A child should never take up a stranger's offer of a lift in their vehicle, even on a rainy day.
That was the resounding verdict of sociologists, support groups and Members of Parliament, who were commenting on a series of recent incidents here that raised the spectre - albeit briefly - of kidnapping.
They agreed that students should not take any chances, even if the drivers have no ill intent.
Some MPs on the Government Parliamentary Committee for Home Affairs and Law advised children to err on the side of caution. Jurong GRC MP Tan Wu Meng said it is "better to be safe than sorry", adding: "While Singapore has a lower crime rate than many other countries, it's important to remain vigilant."
Tampines GRC MP Desmond Choo said children may not be able to fend for themselves, adding: "While most people are kind and well-meaning, there might be the odd chance of perpetrators with nefarious intent."
They were sharing their views after international schools sent letters informing parents of cases where their students were approached by strangers offering a lift. The two incidents sparked fears of kidnapping attempts, but the drivers were just trying to help by offering the students a lift, the police said on Thursday.
In the first incident on Jan 11, a male driver approached a female student from the United World College of South East Asia who was waiting at a bus stop in the rain. The man offered her a ride in his van.
The second incident on Jan 16 involved a female student from Tanglin Trust School. A female bus attendant on a bus from the school saw the student walking towards the school and offered her a ride.
Two similar cases have surfaced involving Dulwich College and Nexus International School.
Sociologists said the drivers in these cases - even if they had good intentions - should have known their actions were startling.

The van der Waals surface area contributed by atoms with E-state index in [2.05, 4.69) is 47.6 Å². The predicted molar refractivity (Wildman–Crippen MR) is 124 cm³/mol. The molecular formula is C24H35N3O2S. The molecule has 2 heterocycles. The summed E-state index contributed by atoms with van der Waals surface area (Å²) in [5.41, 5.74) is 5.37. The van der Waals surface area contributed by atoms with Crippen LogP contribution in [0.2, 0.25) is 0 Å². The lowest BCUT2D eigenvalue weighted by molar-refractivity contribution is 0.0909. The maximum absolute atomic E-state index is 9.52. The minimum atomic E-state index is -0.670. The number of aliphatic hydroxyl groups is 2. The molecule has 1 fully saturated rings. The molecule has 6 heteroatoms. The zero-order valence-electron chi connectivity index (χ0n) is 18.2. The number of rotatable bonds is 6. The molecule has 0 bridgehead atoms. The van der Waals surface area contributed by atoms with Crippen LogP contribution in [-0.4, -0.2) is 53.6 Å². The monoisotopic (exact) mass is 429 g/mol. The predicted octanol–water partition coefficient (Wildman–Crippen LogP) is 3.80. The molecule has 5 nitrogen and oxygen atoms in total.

Sociologist Paulin Straughan said: "The sad truth is - it is not odd for adults to stop and offer assistance but because of our heightened awareness of security, we now perceive kind gestures as threats."
National University of Singapore sociologist Tan Ern Ser said: "While one may have good intentions, the fact that one is a stranger, as well as being an adult in a position to be able to cause harm, would mean that one would likely be misunderstood.
"However, if it is raining and the student is running in the rain without an umbrella, it would be helpful to offer one, though not a ride."
While many people found it hard to believe there was no ill intent in the recent cases, a few said there was no issue in accepting a lift from well-meaning strangers.
Sales manager Kevin Lee, 41, who has a six-year-old daughter, said some people may genuinely need help, adding: "Rather than seeing someone get stranded because of the rain, I would offer them a lift if I can."
Jurong GRC MP Rahayu Mahzam said: "There are many kind souls out there and we shouldn't discourage kind acts. We also need to teach our children about kindness."
She recalled an incident years ago when she got off at the wrong bus stop "in a rather deserted area". "This kind man in a car drove up to me and asked what I was doing there. I told him my situation and he offered me a ride," said Ms Rahayu, who declined the offer as she had called her mother to pick her up.
"He was not comfortable leaving me there alone and waited with me. He stayed in the car and I just stood by the road. He said that he lived nearby and that area was not safe."
But she said the message to children needs to be clear, noting: "We can never know for sure, and they may be too young to make distinctions."
Dr William Wan, general secretary of Singapore Kindness Movement, said children should adhere to boundaries set by their parents, but urged Singaporeans to move on from the recent scare.
"Because if we are to continue in our journey towards being a kinder and more gracious society, I hope we all develop the common sense and spontaneity to offer help when needed in more general situations," he said.